In this July 10, 2014 photo, Denise Mesteth poses outside the powwow grounds in Pine Ridge, S.D. Mesteth is a member of the Oglala Sioux Tribe, born and raised on the Pine Ridge reservation. She has signed up for health insurance through the federal marketplace. (AP Photo/Nora Hertel)
By NORA HERTEL Associated Press
PINE RIDGE, South Dakota — Denise Mesteth signed up for new health insurance through the federal Affordable Care Act, despite concerns that it may not be worth the money for her and other Native Americans who otherwise rely on free government coverage.
Mesteth, who has a heart murmur and requires medication and regular blood work, said she’s cautiously optimistic that the federal insurance will be superior to what she has now. Many other American Indians have been more reluctant to enroll, choosing instead to continue relying on the Indian Health Service for their coverage and taking advantage of a clause in the federal health reform law that allows them to be exempt from the insurance mandate if they meet certain requirements.
“If it’s better services, then I’m OK,” Masteth said of ACA. “But it better be better.”
Mesteth and other American Indians in South Dakota account for 2.5 percent of the people in the state who have signed up for insurance under the federal health care law, according to the latest signup numbers. The state, with nearly 9 percent of its overall population Native American, ranks third for the percentage of enrollees who are American Indian among U.S. states using the federal marketplace.
The Great Plains Tribal Chairmen’s Health Board, which provides support and health care advocacy to tribes, received $264,000 to help Native Americans in South Dakota navigate the new insurance marketplace.
Tinka Duran, program coordinator for the board, said people are primarily concerned about the costs of enrolling. Insurance is a new concept to most because health care has always been free, she said.
“There’s a learning curve for figuring out co-pays and deductibles,” she said.
During a U.S. Senate Indian Affairs Committee hearing in May, tribal leaders chastised IHS as a bloated bureaucracy unable to fulfill its core duty of providing health care for more than 2 million Native Americans and Alaska Natives. IHS acting director Yvette Roubideaux said changes were underway but that more money will be needed than the $4.4 billion the agency receives each year.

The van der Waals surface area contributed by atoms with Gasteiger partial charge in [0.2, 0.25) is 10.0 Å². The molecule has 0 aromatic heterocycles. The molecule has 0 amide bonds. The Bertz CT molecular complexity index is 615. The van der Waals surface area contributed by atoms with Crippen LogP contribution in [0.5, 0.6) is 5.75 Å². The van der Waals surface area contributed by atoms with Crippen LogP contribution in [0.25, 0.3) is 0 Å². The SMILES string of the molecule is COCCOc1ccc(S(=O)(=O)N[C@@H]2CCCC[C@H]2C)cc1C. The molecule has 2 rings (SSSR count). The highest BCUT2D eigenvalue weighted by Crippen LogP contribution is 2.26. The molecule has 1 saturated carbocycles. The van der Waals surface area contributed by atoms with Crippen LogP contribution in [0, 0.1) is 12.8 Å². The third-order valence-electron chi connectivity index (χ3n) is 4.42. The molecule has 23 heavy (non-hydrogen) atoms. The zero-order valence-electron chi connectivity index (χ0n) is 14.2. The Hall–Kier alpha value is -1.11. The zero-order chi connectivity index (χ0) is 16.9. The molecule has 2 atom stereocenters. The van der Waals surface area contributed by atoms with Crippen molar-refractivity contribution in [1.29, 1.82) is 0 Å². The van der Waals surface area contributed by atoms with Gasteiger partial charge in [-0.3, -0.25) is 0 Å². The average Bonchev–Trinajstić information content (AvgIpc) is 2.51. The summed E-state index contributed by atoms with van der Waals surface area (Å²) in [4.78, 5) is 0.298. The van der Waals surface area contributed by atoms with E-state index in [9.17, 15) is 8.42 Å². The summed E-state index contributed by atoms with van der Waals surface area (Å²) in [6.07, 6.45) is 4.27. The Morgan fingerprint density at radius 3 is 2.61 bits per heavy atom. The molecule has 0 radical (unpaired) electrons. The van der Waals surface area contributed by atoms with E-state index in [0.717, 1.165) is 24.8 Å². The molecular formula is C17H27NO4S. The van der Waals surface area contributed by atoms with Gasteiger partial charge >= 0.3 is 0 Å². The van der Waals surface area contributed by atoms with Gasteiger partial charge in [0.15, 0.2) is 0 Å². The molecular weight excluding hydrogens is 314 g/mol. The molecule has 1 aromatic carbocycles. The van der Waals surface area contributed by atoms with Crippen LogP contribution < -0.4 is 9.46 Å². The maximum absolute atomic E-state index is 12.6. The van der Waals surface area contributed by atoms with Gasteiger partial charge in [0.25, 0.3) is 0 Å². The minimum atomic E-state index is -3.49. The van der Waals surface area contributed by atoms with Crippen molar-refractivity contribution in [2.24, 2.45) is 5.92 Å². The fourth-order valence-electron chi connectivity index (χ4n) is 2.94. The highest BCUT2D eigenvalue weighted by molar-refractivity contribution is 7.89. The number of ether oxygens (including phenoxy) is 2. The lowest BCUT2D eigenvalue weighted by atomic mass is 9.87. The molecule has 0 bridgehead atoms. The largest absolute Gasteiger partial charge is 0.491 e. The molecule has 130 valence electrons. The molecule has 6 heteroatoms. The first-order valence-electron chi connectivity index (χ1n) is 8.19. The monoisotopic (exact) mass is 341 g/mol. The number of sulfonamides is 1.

She noted that federal health care spending on Native Americans lags far behind spending on other groups such as federal employees, who receive almost twice as much on a per-capita basis. Meanwhile, American Indians suffer from higher rates of substance abuse, assault, diabetes and a slew of other ailments compared to most of the population.
Native Americans and Alaska Natives are exempt from the health insurance mandate if they meet certain requirements. ACA also permanently reauthorized the Indian Health Care Improvement Act and authorized new programs for IHS, which also is starting to get funds from the Veterans Affairs Department to help native veterans.
When American Indians do obtain insurance, it means fewer people are tapping the IHS budget, said Raho Ortiz, director of the IHS Division of Business Office Enhancement.
“If more of our patients have health insurance or are enrolled in Medicaid, this means that more resources are available locally for all of our patients,” Ortiz said in an emailed statement. “This, in turn, allows scarce resources to be stretched further.”
Those who sign up for federal health care can still use IHS facilities but have the option of seeking health care elsewhere, Ortiz said.
State Democratic Sen. Jim Bradford is among the skeptics. The Oglala Sioux member lives on the Pine Ridge reservation, home to two of the poorest counties in the nation.
The U.S. government provides health care to Native Americans as part of its trust responsibility to tribes that gave up their land when the country was being formed. Bradford and others object to the shift in health care providers on the principle that IHS is obligated by treaty to supply that care.
Harriett Jennesse, a member of the Lower Brule Sioux Tribe who lives in Rapid City, said she already has seen the benefits of the new health insurance and doesn’t mind paying a little out of pocket.
Jennesse said she put off treatment for a painful bone chip in her elbow after IHS denied a doctor’s referral to a specialist on grounds that it wasn’t an urgent enough need. She’s now seeing a specialist for dislocation in her other elbow and will also try to get the bone chip fixed when the other arm heals.